In B2B search marketing, it’s often the (long) tail that wags the dog.

It’s not that shorter keyword phrases can’t work for you, it’s that you have to be much more careful with them.  For example, if I choose the keyword energy savings, here’s a look at some of the searches my ads may show up for…

 

 

Not exactly what I’m offering.  These types of one and two-word phrases MAY contain searchers that are in my target audience, but I’m not real sure what % of them are.  It’s likely very low.  Therefore, these types of keywords typically shouldn’t be your top priorities.  Write them down, keep them in a safe place, but don’t lead with them.  The long-tail is what you’ll initially prioritize with your budget.

With that said, don’t forget about them either.  Even though these keywords will have a mix of B2B and B2C customers using them, you don’t want to abandon them.  They still have some of your target audience and they tend to be more top-of-the-funnel searchers as well.  You just want to treat them differently in your budgeting, bidding, ad messaging, etc.  You typically don’t want to bid as much as your B2B-only keywords, and you want to pre-qualify users to only click on your ads if they’re B2B customers.  If you don’t get exposure early on in the process, you give the competition a leg up on building relationships with the customers before you get a chance to.

Here’s a nice visual from the Kissmetrics blog of how different types of keywords fall within the purchase intent categories from above.  The farther away from the center, the more likely it is that the query is informational and not transactional in nature…

 

Click to enlarge

 

Now that you’ve classified and segmented your keywords by purchase intent, you should have no trouble recognizing the appropriate ad messaging and content to serve for each of them.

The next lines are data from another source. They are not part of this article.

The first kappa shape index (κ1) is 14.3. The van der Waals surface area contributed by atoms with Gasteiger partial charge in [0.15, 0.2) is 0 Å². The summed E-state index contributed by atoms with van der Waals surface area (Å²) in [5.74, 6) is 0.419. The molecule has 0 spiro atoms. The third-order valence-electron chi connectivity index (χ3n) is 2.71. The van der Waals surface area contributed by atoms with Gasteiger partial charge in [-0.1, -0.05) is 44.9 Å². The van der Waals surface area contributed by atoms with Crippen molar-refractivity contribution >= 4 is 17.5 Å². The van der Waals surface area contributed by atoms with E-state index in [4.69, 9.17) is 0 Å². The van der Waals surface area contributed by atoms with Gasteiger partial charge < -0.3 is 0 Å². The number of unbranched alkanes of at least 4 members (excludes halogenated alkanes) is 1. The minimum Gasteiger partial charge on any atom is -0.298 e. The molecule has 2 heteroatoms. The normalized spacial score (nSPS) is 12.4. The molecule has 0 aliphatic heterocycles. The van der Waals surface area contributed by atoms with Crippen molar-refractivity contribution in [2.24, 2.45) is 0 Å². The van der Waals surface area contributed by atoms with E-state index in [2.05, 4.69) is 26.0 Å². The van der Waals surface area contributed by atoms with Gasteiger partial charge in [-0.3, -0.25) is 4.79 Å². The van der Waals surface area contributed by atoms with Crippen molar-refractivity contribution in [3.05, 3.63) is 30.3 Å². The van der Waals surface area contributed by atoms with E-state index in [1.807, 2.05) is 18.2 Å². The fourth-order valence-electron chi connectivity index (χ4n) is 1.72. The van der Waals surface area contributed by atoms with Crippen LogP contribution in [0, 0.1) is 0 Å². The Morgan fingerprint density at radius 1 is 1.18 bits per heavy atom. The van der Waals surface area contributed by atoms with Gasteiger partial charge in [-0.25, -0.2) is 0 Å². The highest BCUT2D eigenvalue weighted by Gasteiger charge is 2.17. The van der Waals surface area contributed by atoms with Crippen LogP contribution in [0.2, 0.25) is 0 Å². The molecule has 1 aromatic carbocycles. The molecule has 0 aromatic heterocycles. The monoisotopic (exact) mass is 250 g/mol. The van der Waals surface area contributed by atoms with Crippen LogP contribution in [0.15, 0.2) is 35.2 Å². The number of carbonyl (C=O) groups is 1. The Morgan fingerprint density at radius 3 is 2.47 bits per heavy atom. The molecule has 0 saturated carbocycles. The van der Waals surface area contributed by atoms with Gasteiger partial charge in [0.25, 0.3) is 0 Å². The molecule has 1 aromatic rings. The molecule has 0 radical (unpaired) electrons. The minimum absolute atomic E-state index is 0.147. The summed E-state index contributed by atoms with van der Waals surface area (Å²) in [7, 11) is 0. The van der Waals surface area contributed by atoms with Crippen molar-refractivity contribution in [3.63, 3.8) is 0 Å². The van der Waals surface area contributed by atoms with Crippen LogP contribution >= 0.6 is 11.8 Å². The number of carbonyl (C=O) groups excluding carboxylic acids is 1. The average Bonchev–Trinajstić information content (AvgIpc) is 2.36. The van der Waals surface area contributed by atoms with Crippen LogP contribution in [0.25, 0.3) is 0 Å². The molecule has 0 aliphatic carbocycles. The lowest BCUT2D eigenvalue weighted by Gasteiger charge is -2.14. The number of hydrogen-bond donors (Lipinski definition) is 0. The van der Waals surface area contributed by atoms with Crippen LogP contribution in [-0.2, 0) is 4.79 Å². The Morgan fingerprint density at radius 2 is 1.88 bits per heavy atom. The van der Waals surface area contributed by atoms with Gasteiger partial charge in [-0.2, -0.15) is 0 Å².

(Hint: if you do Google searches on the phrases, the results will give a good idea of the intent of the searchers.)

Making sure you target the right people

Since B2B targeting is typically niche compared to B2C, and transactions are 10s of thousands to millions of dollars, it’s OK if the keywords you choose to target don’t have much volume.  You’re not so much after volume as you are after the right people.  Since clicks on B2B keywords are typically more expensive than B2C, we should be placing a higher premium on getting the “right” clicks than B2C advertisers might.

Notice the trends in the example below.  You can see that as queries get more specific, generally competition goes up and bids go up as well.  Sure, the broader term energy management will be cheaper, but there’s a good reason for that.  It’s because there’s a bunch of B2C searchers looking for information; while the more specific examples are more likely to be B2B searchers looking for solutions (the people you want!).

 

Click to enlarge

 

Consider who’s searching

Each company role will be searching uniquely given their level of knowledge of the product/service, as well as what they care about related to it.  So, if I’m offering a system for large buildings to save on energy costs, a building manager may search for building energy savings, while a building engineer may search building energy management platform.  The manager is wondering how to save money, while the engineer is more likely already convinced of how they’ll save money and is simply looking for the best solution for them.

So make sure you think about keyword ideas from everyone’s perspective that might be involved in the research and purchase process.  As you can see, this should affect the messaging you serve them.

Special categories to cover

Keywords that relate to your products and services are obvious.  But there’s other categories and specifications to remember to make sure you’re covering all your bases…